Posted by: atowhee | June 8, 2012


UPDATE: To see George Peterson’s good photo of Orchard Oriole, click here.

We added more than fifteen new species to our trip list today. That puts us at 120.
After a cold and rainy day on Thursday, this Klamath Bird Observatory field trip enjoyed clear skies and enough wind to keep us honest. Recent overnight freezes apparently have felled most of the spring mosquitoes. We hit Page Springs in the afternoon determined to find our Yellow-breasted Chat for the trip. That we did. However, the surprise: This is a male Orchard Oriole who appeared in the heavy weed growth over one of the spring branches. This vagrant is far from its usual range to the east of the Rockies. We’ve seen seven Icterid species previously, but this one we did NOT expect.
Also at Page Springs: We also saw a Great Horned Owl early in the day at the Malheur HQ.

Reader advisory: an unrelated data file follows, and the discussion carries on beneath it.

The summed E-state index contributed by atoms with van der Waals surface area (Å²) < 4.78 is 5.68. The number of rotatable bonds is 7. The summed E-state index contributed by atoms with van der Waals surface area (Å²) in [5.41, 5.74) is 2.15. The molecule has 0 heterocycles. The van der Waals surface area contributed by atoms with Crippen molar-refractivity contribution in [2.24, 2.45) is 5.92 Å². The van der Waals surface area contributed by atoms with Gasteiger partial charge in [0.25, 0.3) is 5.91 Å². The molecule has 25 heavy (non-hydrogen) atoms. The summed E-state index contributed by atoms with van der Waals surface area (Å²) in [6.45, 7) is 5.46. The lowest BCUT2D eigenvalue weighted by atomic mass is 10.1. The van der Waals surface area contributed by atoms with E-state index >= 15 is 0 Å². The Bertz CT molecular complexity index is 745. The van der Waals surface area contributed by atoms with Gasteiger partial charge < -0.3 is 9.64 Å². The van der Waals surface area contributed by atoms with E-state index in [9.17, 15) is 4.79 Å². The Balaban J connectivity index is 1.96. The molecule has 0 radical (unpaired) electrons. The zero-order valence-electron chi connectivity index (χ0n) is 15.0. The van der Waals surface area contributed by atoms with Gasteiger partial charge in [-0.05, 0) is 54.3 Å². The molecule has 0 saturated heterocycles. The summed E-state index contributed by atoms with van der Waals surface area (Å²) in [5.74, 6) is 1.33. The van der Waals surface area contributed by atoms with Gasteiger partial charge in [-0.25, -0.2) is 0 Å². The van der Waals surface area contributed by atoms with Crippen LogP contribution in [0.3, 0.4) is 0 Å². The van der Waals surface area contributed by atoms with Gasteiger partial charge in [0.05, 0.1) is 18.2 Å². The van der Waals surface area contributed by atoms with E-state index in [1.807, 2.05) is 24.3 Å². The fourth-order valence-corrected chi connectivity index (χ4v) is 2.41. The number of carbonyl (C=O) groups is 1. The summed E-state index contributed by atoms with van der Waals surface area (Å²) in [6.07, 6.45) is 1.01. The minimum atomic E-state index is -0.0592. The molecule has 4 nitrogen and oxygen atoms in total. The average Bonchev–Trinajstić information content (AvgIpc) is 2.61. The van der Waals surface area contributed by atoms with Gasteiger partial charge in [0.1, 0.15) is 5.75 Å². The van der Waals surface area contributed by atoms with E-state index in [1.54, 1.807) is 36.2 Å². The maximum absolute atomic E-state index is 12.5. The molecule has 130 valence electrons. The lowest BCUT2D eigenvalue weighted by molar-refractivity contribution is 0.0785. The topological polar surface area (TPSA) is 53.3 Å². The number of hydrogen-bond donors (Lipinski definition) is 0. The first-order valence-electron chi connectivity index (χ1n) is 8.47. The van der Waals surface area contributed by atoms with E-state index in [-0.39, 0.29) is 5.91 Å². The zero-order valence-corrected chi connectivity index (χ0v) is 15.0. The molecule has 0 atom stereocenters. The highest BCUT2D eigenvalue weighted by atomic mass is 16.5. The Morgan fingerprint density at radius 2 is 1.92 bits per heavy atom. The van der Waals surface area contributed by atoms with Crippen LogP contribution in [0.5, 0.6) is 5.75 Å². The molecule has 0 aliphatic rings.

The mosquito population may be temporarily impaired by cold weather but the overall insect count here is quite high. We’ve seen swallows plucking insects off the surface of ponds and streams. Further up in the air swallows are joined by Franklin’s Gulls, Common Nighthawks, Common Poorwill (nights only), Black and Foster’s Terns. Flycatchers and waxings run aerial sorties for insect prey. The insect count is so high, nest sites so meagre, that here Barn Swallows live in colonies of hundreds. As do the Cliff Swallows which usually build colonial nests wherever they are found:
These Cliff Swallows were mud-gathering along Blitzen River at P Ranch, the south end of Malheur NWR.

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